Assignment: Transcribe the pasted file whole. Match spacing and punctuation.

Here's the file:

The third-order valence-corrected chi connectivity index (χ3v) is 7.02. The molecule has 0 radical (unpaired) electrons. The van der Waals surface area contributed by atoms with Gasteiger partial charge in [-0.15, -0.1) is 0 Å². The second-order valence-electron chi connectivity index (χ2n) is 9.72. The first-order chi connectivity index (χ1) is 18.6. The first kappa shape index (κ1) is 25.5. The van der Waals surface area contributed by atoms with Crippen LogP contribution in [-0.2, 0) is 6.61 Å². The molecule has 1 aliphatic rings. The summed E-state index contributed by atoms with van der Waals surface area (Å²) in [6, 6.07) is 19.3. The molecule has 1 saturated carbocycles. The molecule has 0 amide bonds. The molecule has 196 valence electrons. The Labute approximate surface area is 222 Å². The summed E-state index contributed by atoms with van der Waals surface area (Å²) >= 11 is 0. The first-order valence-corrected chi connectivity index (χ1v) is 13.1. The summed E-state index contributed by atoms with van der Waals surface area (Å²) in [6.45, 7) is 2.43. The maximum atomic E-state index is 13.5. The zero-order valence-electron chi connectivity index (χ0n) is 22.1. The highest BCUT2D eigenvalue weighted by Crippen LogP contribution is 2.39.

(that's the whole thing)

The third-order valence-corrected chi connectivity index (χ3v) is 7.02. The molecule has 0 radical (unpaired) electrons. The van der Waals surface area contributed by atoms with Gasteiger partial charge in [-0.15, -0.1) is 0 Å². The second-order valence-electron chi connectivity index (χ2n) is 9.72. The first-order chi connectivity index (χ1) is 18.6. The first kappa shape index (κ1) is 25.5. The van der Waals surface area contributed by atoms with Crippen LogP contribution in [-0.2, 0) is 6.61 Å². The molecule has 1 aliphatic rings. The summed E-state index contributed by atoms with van der Waals surface area (Å²) in [6, 6.07) is 19.3. The molecule has 1 saturated carbocycles. The molecule has 0 amide bonds. The molecule has 196 valence electrons. The Labute approximate surface area is 222 Å². The summed E-state index contributed by atoms with van der Waals surface area (Å²) >= 11 is 0. The first-order valence-corrected chi connectivity index (χ1v) is 13.1. The summed E-state index contributed by atoms with van der Waals surface area (Å²) in [6.45, 7) is 2.43. The maximum atomic E-state index is 13.5. The zero-order valence-electron chi connectivity index (χ0n) is 22.1. The highest BCUT2D eigenvalue weighted by Crippen LogP contribution is 2.39.